Teaching Artist > Publications

For Immediate Release
Contact: Christine Bespalec
Art Educator at John Barry Elementary School 2828 N. Kilbourne Ave Chicago 60640
Over 450 students on Chicago’s North West side are up to something. You can see it in the hallways, stuffed into pockets and silently being passed to eager hands.
Students at John Barry Elementary School are using art to reach beyond the walls of the classroom to send a message of hope, courage and positive change throughout the school and into their community. Ms. Bespalec’s art classes are making origami cranes to be sent to Chicago hospitals, shelters and around the world [ to soldiers in Afghanistan who may be in need of a kind word of encouragement. “I am sending a crane to my cousin in Iraq,” told Luis Marcado in 3rd Grade. “I want it to give him strength so he can come home soon.”
Students were inspired by the book Sadako and 1000 Paper Cranes, which tells the true story of a young girl battling leukemia caused by radiation from the atomic bomb dropped on Hiroshima during World War II. Even as her own life was ending, the heroine, Sadako, used origami cranes as good luck charms to spread the message of love, hope and perseverance to those around her. £
Art instructor, Ms. Bespalec stated that “It became so important to all the students to share what they had learned. I was so impressed by their desire to reach out into the community, to their families, to each other and to strangers in need.”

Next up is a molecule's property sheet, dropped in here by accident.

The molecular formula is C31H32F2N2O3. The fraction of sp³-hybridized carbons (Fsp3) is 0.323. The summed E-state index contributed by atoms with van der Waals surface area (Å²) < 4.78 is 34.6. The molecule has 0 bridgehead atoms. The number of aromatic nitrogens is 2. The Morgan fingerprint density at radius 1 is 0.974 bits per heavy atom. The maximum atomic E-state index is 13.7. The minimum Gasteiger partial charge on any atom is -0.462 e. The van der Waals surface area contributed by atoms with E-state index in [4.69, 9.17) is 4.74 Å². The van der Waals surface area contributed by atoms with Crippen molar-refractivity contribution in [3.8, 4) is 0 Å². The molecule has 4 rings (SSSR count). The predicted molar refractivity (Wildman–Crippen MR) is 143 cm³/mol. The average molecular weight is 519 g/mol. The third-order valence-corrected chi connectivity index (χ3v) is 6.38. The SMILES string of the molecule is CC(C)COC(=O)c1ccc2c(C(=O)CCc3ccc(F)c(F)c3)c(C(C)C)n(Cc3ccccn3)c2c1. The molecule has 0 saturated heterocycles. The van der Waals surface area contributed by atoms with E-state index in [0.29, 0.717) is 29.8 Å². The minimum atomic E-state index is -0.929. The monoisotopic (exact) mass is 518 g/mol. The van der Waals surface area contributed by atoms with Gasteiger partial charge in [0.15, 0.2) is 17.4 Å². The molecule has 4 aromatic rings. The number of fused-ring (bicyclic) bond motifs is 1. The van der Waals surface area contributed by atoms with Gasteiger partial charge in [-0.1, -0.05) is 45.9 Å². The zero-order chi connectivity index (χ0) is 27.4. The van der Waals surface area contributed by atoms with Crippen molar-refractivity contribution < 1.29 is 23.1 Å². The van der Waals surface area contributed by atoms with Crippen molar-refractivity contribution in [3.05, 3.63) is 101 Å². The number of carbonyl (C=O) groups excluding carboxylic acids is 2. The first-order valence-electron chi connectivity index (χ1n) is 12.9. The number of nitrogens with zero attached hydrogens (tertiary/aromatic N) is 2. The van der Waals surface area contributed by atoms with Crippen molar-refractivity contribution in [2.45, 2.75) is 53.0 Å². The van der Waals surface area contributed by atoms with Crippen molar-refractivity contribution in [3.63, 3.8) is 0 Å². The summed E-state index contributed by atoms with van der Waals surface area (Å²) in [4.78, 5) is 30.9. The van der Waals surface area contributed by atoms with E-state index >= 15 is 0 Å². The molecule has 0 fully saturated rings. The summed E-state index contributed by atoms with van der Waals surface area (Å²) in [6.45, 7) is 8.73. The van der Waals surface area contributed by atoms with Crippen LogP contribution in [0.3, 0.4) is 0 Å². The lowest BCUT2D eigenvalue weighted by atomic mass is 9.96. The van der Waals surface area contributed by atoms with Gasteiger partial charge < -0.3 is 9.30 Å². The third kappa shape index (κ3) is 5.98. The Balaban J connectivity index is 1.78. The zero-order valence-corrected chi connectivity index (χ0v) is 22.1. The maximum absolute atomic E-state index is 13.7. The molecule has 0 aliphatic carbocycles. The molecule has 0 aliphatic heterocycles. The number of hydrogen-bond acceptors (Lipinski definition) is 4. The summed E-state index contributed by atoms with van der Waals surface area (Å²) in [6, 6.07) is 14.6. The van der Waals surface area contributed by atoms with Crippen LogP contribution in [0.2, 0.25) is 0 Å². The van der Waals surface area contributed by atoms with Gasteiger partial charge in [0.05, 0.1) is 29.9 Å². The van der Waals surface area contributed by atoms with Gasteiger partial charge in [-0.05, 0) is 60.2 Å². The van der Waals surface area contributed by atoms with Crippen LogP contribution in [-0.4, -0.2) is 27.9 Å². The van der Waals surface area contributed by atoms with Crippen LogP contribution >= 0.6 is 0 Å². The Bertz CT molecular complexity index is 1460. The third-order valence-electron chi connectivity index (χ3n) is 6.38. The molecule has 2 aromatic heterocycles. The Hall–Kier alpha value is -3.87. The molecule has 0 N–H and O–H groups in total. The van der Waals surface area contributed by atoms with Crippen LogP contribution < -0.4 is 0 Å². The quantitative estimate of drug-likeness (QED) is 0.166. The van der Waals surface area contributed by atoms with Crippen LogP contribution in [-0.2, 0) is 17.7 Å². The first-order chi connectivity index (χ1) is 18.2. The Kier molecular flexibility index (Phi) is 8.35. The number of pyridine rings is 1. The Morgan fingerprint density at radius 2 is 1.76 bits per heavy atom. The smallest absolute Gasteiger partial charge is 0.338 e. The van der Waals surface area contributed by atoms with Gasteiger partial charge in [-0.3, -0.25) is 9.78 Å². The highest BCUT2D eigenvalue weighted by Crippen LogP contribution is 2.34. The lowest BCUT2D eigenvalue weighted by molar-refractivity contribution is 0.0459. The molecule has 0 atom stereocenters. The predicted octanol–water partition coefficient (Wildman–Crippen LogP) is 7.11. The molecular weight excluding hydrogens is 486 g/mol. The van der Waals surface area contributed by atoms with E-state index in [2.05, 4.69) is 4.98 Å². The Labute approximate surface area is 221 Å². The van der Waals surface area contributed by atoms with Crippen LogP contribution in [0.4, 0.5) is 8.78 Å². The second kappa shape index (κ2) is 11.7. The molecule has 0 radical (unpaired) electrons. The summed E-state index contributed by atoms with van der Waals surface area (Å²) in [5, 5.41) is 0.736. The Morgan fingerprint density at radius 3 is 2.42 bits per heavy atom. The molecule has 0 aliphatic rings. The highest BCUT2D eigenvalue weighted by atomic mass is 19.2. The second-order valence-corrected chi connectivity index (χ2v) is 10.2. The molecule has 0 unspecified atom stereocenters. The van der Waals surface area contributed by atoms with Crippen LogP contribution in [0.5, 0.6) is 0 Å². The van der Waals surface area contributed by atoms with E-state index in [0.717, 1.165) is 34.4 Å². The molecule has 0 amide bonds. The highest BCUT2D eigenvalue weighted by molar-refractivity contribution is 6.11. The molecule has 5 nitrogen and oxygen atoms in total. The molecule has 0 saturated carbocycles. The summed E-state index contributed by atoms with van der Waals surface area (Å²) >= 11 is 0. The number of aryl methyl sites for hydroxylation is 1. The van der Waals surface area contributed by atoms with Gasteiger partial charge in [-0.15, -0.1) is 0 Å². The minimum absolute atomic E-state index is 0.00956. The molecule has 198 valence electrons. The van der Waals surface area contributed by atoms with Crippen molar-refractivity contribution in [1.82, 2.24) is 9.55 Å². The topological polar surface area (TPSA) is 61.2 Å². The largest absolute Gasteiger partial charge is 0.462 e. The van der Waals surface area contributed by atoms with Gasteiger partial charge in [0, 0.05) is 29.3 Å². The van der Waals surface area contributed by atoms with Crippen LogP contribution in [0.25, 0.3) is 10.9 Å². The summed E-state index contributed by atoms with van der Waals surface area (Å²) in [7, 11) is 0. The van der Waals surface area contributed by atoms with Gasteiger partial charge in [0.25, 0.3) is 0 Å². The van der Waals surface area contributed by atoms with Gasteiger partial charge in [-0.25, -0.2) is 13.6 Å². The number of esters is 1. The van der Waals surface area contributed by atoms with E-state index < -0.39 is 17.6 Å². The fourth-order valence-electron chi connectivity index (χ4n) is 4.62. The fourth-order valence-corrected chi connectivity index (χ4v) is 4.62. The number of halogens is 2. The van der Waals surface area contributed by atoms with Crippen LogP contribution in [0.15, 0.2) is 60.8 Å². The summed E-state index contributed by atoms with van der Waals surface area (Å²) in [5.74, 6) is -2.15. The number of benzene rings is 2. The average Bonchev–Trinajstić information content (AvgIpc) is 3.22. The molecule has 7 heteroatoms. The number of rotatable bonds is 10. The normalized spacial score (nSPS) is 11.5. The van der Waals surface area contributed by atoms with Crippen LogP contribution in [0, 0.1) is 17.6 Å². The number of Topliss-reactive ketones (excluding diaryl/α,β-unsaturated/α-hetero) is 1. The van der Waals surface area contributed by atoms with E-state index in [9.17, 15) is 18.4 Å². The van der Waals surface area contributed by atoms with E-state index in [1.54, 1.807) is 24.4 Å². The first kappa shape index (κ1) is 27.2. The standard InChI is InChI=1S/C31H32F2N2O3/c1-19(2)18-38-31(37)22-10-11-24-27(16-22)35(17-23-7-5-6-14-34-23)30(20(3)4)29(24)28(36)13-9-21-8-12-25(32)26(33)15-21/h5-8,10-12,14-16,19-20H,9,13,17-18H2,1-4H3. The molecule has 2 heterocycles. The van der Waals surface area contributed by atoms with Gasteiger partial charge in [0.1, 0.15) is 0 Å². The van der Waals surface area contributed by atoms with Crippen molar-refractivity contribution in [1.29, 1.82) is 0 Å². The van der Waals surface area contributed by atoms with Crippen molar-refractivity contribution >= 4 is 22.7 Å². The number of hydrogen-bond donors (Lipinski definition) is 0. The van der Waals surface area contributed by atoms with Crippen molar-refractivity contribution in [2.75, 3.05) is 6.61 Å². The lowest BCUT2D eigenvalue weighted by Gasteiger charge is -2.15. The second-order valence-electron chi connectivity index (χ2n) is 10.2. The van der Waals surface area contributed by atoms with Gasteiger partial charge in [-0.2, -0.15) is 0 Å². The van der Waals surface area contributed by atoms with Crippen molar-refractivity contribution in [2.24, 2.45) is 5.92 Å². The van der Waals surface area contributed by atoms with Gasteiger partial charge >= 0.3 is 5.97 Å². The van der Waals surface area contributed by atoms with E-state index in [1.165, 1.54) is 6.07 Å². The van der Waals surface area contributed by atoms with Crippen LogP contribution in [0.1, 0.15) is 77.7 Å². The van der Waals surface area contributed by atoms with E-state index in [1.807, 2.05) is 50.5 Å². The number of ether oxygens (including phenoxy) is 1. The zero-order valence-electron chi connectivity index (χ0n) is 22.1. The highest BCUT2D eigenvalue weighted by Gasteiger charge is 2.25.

Currently, students at Barry are developing projects, which include displays in the school telling the story of Sadako, placing cranes on lockers and throughout the hallways as well as delivering them directly to people who have influenced their lives. “I am giving one to my mom because she cares for me, “ said 6th grader Maraliz Gonzalez. “I have one on my locker to remember that my friends and family are always there to support me.”
Older students have become mentors to the 3rd and 4th graders, helping share the skills necessary to complete displays and make the cranes that will be sent to Chicago hospitals and nursing homes. “It’s exciting showing the younger ki ds things they don’t know yet. It let’s me share my knowledge,” said Erick Velazquez, a 6th grader at Barry School.
The crane project is still just beginning to spread its wings. Within the next few weeks, personal letters of support accompanied by a flock of origami cranes will be sent to soldiers over seas. Packages containing cranes and copies of the book Sadako and the Thousand Paper Cranes will be delivered to Children’s Memorial Hospital. A memorial has also been designed by the 6th grade to be hung in memory of a teacher who passed away earlier in the school year.
When asked why she enjoyed the project, student Jasmine Torres said, “This project is teaching us that a little bird can be so much more. It can bring hope to someone we don’t even know. That is very powerful.

Illinois Arts Education Association
2004